Journal of Pathology Informatics Journal of Pathology Informatics
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ORIGINAL ARTICLE
Year : 2014  |  Volume : 5  |  Issue : 1  |  Page : 25

Evaluation of a teaching strategy based on integration of clinical subjects, virtual autopsy, pathology museum, and digital microscopy for medical students


1 Department of Pathology, University of Santander, Bucaramanga, Colombia; Moores Cancer Center, University of California San Diego, La Jolla, CA, USA
2 Moores Cancer Center, University of California San Diego, La Jolla, CA, USA
3 Department of Pathology, University of Santander, Bucaramanga, Colombia

Correspondence Address:
Julio A Diaz-Perez
Department of Pathology, University of Santander, Bucaramanga, Colombia; Moores Cancer Center, University of California San Diego, La Jolla, CA, USA

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Source of Support: None, Conflict of Interest: None


DOI: 10.4103/2153-3539.137729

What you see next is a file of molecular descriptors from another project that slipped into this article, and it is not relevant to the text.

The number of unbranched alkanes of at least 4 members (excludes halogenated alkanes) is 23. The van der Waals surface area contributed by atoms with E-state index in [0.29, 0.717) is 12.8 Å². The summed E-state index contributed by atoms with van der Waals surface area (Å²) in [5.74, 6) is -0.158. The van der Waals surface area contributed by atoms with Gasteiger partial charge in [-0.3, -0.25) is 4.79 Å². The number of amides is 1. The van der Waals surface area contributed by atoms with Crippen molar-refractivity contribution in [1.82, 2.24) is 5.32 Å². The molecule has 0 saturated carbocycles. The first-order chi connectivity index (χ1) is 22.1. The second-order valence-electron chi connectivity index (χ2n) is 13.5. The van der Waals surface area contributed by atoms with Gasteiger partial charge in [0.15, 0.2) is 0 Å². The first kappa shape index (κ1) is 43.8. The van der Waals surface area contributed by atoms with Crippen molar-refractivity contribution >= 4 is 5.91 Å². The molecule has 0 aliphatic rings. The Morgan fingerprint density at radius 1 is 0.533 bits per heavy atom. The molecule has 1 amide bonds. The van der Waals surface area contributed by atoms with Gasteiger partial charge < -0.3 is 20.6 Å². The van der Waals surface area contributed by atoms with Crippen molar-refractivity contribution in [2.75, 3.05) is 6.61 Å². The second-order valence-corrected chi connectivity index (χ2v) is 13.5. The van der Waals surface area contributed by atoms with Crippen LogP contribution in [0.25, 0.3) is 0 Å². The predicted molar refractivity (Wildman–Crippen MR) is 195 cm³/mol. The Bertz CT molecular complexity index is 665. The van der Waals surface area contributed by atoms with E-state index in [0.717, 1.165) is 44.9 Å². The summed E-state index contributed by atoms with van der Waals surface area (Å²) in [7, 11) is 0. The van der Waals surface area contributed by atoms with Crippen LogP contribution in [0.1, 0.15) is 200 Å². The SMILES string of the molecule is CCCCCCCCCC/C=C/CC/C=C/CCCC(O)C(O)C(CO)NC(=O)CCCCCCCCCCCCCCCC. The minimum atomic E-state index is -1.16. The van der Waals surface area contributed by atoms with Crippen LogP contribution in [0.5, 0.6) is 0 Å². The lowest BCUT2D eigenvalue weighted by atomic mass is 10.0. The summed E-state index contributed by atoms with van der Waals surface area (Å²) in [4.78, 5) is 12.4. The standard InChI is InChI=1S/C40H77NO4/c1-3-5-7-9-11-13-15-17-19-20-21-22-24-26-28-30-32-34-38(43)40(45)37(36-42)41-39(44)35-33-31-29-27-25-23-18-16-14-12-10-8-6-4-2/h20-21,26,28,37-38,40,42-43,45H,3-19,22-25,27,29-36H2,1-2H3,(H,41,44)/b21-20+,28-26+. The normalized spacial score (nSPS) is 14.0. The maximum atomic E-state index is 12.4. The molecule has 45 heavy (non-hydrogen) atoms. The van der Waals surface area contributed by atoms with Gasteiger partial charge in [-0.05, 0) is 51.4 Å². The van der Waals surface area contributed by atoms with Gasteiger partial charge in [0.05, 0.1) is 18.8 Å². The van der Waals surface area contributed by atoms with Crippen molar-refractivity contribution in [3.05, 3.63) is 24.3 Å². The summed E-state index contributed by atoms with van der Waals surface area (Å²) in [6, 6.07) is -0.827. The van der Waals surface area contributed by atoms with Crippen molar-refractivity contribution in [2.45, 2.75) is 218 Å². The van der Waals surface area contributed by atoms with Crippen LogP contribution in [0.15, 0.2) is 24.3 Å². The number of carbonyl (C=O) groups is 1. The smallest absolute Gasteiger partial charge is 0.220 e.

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Background: Learning pathology is fundamental for a successful medical practice. In recent years, medical education has undergone a profound transformation toward the development of an integrated curriculum incorporating both basic science and clinical material. Simultaneously, there has been a shift from a magisterial teaching approach to one centered around problem-based learning. Now-a-days, informatics tools are expected to help better implement these strategies. Aim: We applied and evaluated a new teaching method based on an active combination of clinical problems, gross pathology, histopathology, and autopsy pathology, all given through informatics tools, to teach a group of medical students at the Universidad de Santander, Colombia. Design: Ninety-four medical students were followed in two consecutive semesters. Students were randomized to receive teaching either through traditional methodology or through the new integrated approach. Results: There was no significant difference between the intervention group and the control group at baseline. At the end of the study, the scores in the intervention group were significantly higher compared to the control group (3.91/5.0 vs. 3.33/5.0, P = 0.0008). Students and tutors endorsed the benefits of the integrated approach. Participants were very satisfied with this training approach and rated the program an 8.7 out of 10, on average. Conclusion: This study confirms that an integrated curriculum utilizing informatics systems provides an excellent opportunity to associate pathology with clinical medicine early in training of medical students. This can be possible with the use of virtual microscopy and digital imaging.


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